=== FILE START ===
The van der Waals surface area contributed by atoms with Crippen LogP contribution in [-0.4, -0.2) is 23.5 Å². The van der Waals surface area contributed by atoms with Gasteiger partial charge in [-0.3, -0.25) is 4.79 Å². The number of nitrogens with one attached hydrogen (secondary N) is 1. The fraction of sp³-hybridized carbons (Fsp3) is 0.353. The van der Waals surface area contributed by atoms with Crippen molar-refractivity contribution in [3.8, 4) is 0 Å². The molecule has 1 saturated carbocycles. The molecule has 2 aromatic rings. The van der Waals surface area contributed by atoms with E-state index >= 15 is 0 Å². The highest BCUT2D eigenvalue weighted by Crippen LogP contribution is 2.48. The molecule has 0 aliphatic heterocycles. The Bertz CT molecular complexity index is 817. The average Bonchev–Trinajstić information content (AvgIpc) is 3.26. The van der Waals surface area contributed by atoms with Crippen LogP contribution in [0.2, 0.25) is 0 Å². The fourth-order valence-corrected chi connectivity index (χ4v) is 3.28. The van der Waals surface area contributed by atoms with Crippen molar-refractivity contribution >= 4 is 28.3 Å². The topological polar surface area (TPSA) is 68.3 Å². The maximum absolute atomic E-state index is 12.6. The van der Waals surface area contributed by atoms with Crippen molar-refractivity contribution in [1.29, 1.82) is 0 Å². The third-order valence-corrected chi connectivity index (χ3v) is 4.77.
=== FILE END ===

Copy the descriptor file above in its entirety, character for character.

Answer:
The van der Waals surface area contributed by atoms with Crippen LogP contribution in [-0.4, -0.2) is 23.5 Å². The van der Waals surface area contributed by atoms with Gasteiger partial charge in [-0.3, -0.25) is 4.79 Å². The number of nitrogens with one attached hydrogen (secondary N) is 1. The fraction of sp³-hybridized carbons (Fsp3) is 0.353. The van der Waals surface area contributed by atoms with Crippen molar-refractivity contribution in [3.8, 4) is 0 Å². The molecule has 1 saturated carbocycles. The molecule has 2 aromatic rings. The van der Waals surface area contributed by atoms with E-state index >= 15 is 0 Å². The highest BCUT2D eigenvalue weighted by Crippen LogP contribution is 2.48. The molecule has 0 aliphatic heterocycles. The Bertz CT molecular complexity index is 817. The average Bonchev–Trinajstić information content (AvgIpc) is 3.26. The van der Waals surface area contributed by atoms with Crippen LogP contribution in [0.2, 0.25) is 0 Å². The fourth-order valence-corrected chi connectivity index (χ4v) is 3.28. The van der Waals surface area contributed by atoms with Crippen molar-refractivity contribution >= 4 is 28.3 Å². The topological polar surface area (TPSA) is 68.3 Å². The maximum absolute atomic E-state index is 12.6. The van der Waals surface area contributed by atoms with Crippen molar-refractivity contribution in [1.29, 1.82) is 0 Å². The third-order valence-corrected chi connectivity index (χ3v) is 4.77.